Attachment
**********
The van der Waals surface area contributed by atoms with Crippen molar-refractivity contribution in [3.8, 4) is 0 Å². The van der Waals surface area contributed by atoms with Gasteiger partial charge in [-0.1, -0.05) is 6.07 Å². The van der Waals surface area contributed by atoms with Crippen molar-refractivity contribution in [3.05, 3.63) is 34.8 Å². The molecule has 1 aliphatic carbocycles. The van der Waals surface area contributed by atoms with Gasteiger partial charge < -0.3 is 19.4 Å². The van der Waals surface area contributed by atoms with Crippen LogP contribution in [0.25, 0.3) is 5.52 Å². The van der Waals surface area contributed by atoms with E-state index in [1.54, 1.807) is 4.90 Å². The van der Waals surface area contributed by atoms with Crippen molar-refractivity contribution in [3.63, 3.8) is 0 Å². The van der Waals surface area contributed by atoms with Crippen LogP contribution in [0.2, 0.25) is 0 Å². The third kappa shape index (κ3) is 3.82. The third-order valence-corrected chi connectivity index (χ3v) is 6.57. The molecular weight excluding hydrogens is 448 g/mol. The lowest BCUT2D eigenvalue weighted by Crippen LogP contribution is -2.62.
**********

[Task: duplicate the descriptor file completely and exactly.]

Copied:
The van der Waals surface area contributed by atoms with Crippen molar-refractivity contribution in [3.8, 4) is 0 Å². The van der Waals surface area contributed by atoms with Gasteiger partial charge in [-0.1, -0.05) is 6.07 Å². The van der Waals surface area contributed by atoms with Crippen molar-refractivity contribution in [3.05, 3.63) is 34.8 Å². The molecule has 1 aliphatic carbocycles. The van der Waals surface area contributed by atoms with Gasteiger partial charge < -0.3 is 19.4 Å². The van der Waals surface area contributed by atoms with Crippen LogP contribution in [0.25, 0.3) is 5.52 Å². The van der Waals surface area contributed by atoms with E-state index in [1.54, 1.807) is 4.90 Å². The van der Waals surface area contributed by atoms with Crippen molar-refractivity contribution in [3.63, 3.8) is 0 Å². The van der Waals surface area contributed by atoms with Crippen LogP contribution in [0.2, 0.25) is 0 Å². The third kappa shape index (κ3) is 3.82. The third-order valence-corrected chi connectivity index (χ3v) is 6.57. The molecular weight excluding hydrogens is 448 g/mol. The lowest BCUT2D eigenvalue weighted by Crippen LogP contribution is -2.62.